The cardinal told us that “the vision of Fatima concerns all the war waged by atheist systems against the church and Christians, and it describes the immense suffering endured by the witnesses to the faith in the last century of the second millennium. It is an interminable Way of the Cross led by the Popes of the 20th century.” Moreover, he said, according to the interpretation of “the little shepherds, which was recently confirmed by Sister Lucia, the ‘bishop clothed in white’ who prays for the faithful is the Pope. As he makes his way with great effort towards the Cross amid the corpses of those who were martyred (bishops, priests, men and women religious, and many lay persons) he too falls to the ground, apparently dead, under a burst of gunfire.”

He said John Paul II not only thanked Our Lady of Fatima for protecting him from death but also for the events that followed 1989 (when the Berlin Wall fell) and “led in the Soviet Union and a number of countries in Eastern Europe, to the fall of the Communist regime which promoted atheism.”

He concluded that “even if the events to which the third part of the Secret of Fatima refers now seem part of the past, Our Lady’s call to conversion and penance, issued at the beginning of the twentieth century, remains timely and urgent today.”

Pope Francis clearly shares that conclusion. He believes a “third world war” is now being waged “piecemeal,” and has urgently appealed to believers to pray for the conversion of the hearts of those responsible for this deeply troubling reality that is causing so much death and suffering to peoples in many countries, from Syria to Yemen, from the Democratic Republic of the Congo to Afghanistan, and producing a humanitarian crisis of refugees such as has not been seen since World War II. He emphasized the need for conversion and prayer in the video message.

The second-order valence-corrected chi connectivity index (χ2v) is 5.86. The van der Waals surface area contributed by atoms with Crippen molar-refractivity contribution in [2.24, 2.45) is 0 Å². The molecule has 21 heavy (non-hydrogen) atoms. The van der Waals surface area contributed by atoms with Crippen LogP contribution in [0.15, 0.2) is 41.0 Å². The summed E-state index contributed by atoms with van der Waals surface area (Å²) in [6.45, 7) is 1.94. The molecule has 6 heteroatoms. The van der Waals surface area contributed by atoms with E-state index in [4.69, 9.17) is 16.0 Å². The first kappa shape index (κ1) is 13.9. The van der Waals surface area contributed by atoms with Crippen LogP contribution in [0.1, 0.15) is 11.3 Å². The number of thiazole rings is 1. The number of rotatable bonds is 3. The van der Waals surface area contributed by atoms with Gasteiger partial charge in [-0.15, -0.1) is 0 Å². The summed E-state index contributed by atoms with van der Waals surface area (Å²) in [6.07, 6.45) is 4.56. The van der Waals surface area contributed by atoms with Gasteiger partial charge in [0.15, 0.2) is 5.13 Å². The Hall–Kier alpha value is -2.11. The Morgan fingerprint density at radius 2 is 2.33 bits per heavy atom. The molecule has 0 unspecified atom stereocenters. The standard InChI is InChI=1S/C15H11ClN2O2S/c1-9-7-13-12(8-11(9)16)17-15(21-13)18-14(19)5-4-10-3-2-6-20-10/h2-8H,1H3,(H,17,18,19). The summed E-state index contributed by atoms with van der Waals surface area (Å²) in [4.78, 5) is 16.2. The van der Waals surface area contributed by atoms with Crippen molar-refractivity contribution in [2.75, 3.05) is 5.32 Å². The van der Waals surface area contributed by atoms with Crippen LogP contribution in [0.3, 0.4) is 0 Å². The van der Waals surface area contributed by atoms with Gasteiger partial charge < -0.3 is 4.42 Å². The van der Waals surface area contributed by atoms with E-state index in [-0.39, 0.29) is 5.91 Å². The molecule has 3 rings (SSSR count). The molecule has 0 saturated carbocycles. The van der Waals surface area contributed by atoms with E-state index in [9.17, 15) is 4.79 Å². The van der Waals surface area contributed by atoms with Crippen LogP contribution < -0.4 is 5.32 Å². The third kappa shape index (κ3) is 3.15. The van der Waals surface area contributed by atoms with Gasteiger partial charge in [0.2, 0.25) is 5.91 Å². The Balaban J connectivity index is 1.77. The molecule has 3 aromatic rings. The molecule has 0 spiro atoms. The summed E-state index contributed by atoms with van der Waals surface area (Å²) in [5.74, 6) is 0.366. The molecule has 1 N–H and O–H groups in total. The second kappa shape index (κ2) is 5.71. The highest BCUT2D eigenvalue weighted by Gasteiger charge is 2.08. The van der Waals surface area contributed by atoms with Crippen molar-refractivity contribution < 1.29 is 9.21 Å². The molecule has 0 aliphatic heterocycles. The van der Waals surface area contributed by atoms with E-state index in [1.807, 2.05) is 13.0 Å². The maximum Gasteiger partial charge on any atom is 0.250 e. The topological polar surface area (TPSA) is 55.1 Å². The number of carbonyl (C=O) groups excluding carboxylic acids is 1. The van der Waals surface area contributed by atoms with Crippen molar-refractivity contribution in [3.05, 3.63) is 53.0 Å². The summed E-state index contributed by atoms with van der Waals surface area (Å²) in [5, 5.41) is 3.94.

Francis also declared that he is coming before Our Lady at Fatima “as the universal pastor of the church” to offer her “a bouquet of the most beautiful ‘flowers’ that Jesus has entrusted to my care,” that is “all of our brothers and sisters throughout the world who have been redeemed by Christ’s blood, none excluded.”

He asks the Portuguese and believers worldwide to accompany him with their prayers as he arranges this “golden rose” at her feet, and entrusts to her the inhabitants of planet earth, “none excluded,” and asks her to be their “refuge and the path that leads to God.”

On this, his 19th foreign trip, Francis will arrive at an air-force base near Fatima on May 12, where he will be welcomed by the country’s president, Marcelo Duarte de Sousa. From there he will travel by helicopter to Fatima and then drive on a popemobile to the Chapel of the Apparitions where Our Lady first appeared to the three children, and where the famous statue of Our Lady of Fatima stands today. There he will recite a prayer he composed “for peace” and “harmony among all peoples in this world.” In it, he asks Our Lady to enable him and all believers to follow the example of Francisco and Jacinta to “tear down all walls and overcome all boundaries” and “going to all peripheries, there revealing God's justice and peace.”

Francis will canonize the two children at the beginning of the Mass at the shrine on Saturday, May 13, the 100th anniversary of the first apparition.

J Cosgrove
1 week 5 days ago

Looking forward to the coverage. My wife and I and a friend will be going for the October celebration and are interested in what may be happening then. Hopefully there will be good videos posted of everything.

Beth Cioffoletti
1 week 5 days ago

I, too, will be avidly watching as much as I can of this profoundly important ceremony on the Vatican TV. They usually have excellent live coverage of Francis' trips. I am so grateful to be able to participate at such a close range, even though I am half a world away.